Researchers develop key component for terahertz wireless
15 September 2015
Researchers from Brown University in the US have developed what they believe to be the first system for multiplexing terahertz waves.
Terahertz radiation could one day provide the backbone for wireless systems that can deliver data up to one hundred times faster than today's cellular or Wi-Fi networks. But there remain many technical challenges to be solved before terahertz wireless becomes a viable proposition.
Researchers from Brown University have taken a major step toward addressing one of those challenges. They've developed what they believe to be the first system for multiplexing terahertz waves.
"Any terahertz communications application is going to need some form of multiplexing and demultiplexing," says Brown's Professor Daniel Mittleman, senior author of a paper describing the new device in the journal, Nature Photonics. "This is, to our knowledge, the first time anyone has demonstrated a viable strategy for multiplexing in the terahertz range."
The multiplexer that Mittleman and his colleagues have been working on makes use of a 'leaky wave' antenna. In this case, the antenna is made from two metal plates placed in parallel to form a waveguide. One of the plates has a small slit in it. As terahertz waves travel down the waveguide, some of the radiation leaks out of the slit. It turns out that terahertz waves leak out at different angles depending on their frequency.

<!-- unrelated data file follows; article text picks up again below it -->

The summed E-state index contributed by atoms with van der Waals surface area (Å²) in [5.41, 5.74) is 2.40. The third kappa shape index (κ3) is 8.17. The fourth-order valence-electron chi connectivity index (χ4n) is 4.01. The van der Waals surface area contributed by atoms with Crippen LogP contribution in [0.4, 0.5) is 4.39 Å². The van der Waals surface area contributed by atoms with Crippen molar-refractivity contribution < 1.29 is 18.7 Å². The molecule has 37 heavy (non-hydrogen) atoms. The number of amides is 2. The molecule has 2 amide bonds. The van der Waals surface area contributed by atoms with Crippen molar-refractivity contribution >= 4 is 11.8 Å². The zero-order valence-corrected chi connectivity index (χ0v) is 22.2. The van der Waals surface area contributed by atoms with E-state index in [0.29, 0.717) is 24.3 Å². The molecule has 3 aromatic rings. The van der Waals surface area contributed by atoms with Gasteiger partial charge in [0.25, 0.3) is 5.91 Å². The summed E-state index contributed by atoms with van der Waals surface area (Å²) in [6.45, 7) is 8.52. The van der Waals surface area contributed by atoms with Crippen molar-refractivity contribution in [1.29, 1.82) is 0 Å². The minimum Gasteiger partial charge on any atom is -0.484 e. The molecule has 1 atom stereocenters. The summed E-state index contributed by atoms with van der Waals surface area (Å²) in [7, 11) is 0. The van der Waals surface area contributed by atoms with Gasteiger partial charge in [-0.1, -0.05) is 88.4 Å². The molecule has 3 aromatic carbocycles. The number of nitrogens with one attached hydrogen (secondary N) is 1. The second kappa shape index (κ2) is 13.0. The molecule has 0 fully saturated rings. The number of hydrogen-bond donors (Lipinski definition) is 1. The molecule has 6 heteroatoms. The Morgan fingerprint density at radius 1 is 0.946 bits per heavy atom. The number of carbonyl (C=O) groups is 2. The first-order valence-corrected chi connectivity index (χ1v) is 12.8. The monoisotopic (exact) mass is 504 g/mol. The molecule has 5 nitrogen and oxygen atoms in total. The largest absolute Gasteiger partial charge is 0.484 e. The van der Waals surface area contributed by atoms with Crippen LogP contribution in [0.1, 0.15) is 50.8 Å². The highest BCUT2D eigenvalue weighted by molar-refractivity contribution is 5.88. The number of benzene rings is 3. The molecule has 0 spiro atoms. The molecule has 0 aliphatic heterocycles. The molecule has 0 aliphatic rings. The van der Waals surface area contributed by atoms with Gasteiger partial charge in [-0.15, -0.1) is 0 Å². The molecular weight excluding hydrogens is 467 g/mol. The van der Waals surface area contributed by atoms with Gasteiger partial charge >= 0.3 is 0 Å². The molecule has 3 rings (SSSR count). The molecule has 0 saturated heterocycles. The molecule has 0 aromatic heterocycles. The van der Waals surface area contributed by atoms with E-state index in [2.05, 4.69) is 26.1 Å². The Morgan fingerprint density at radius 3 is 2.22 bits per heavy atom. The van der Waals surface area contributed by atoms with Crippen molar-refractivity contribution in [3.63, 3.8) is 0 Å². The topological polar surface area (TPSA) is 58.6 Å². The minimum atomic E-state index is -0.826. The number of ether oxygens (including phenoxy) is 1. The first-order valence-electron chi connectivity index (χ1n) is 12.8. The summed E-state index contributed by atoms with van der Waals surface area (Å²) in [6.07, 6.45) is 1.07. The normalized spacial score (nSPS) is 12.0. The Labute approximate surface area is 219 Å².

"That means if you put in ten different frequencies between the plates - each of them potentially carrying a unique data stream - they'll come out at ten different angles," says Mittleman. "Now you've separated them and that's demultiplexing."
On the other end, a receiver could be tuned to accept radiation at a particular angle, thus receiving data from only one stream.
"We think it's definitely a reasonable solution to meet the needs of a terahertz communication network," says Nicholas Karl, a graduate student at Brown and the paper's lead author.
One of the advantages to the approach, the researchers say, is that by adjusting the distance between the plates, it's possible to adjust the spectrum bandwidth that can be allocated to each channel. That could be especially useful when such a device is deployed for use in a data network.
According to Mittleman, if one user suddenly needs a great deal of bandwidth, it can be taken from others on the network who don't need as much just by changing the plate spacing at the right location.
A research group from Osaka University is collaborating with Mittleman's group to implement the device in a prototype terahertz network they're building.